To excuse breaking the law in this case, namely, firing through the locked door four times, it could wind up making domestic violence easier, all in the name of “home defense”. So there are wider problems any time the line between attack and defense is moved too far in favour of the attacker. This remains true no matter what was actually in his mind at the time.

      It could be perceived as the state abandoning it’s own “home defense laws” safeguards which are supposed to ensure there is a strong enough deterrence against domestic violence, in the general case.

      The law needs to work the same for everyone so you cannot possibly satisfy ALL home defense scenarios at the same time as protecting ALL domestic violence victims – there needs to be lines drawn somewhere and I guess shooting INTO a small locked cubicle would be a sensible place to draw one of the lines.

      Surely that is just nothing but an attack?

  3. Tess
    October 30, 2014

    Interesting to see the above reply as it is from a totally biased website/person….that being Dee at http://www.twitlonger.com/show/n_1sdnafk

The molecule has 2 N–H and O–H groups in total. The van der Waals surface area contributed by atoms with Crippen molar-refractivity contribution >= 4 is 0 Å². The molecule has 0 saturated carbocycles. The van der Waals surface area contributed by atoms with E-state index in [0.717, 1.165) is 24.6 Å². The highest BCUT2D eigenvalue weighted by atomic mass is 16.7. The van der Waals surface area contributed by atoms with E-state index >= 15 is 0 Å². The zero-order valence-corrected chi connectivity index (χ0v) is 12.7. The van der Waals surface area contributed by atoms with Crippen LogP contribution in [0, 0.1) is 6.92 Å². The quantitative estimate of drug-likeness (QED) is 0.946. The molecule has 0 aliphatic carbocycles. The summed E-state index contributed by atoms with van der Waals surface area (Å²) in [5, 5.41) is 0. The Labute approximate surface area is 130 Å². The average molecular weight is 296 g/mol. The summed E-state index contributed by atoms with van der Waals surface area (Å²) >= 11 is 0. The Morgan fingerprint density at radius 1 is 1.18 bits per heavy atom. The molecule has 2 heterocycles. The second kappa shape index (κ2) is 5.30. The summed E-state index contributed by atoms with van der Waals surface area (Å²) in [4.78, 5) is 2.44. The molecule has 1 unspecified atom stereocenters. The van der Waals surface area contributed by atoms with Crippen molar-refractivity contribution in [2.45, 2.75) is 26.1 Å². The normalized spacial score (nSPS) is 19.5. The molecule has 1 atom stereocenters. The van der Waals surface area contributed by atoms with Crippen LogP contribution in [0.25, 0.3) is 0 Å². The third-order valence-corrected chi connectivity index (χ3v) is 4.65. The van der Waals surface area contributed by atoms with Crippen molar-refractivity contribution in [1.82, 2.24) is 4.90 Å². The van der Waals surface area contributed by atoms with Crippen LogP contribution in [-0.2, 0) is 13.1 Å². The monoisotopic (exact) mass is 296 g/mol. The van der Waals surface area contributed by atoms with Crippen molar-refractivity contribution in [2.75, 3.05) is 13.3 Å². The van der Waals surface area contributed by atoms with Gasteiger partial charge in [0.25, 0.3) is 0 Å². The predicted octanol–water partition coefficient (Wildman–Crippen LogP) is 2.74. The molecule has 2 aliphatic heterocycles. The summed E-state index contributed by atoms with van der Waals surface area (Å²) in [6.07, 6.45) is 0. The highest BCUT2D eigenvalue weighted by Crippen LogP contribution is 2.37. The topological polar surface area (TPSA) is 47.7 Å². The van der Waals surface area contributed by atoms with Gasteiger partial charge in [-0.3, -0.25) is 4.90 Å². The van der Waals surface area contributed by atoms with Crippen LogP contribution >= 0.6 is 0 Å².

if you note, she is “Proud supporter and member of Oscar Pistorius global family ” Kind of obvious from the above skewing of the truth… One theme runs true with most of those in the pro-Oscar camp (including Oscar himself)
    is that it is always someone else’s fault for anything that happens to him. Now they are blaming the NPA (someone high up may have a criminal record), the media, his father, Nel, the whole country, his own mother!, ex-girlfriends, stress, PTSD from killing Reeva, the sun the moon the stars! (you get my drift!_) anyone else BUT the guy who pulled the trigger, FOUR times, with black talon bullets, but hey! It’s not his fault, it’s everyone else. Don’t look here look over there!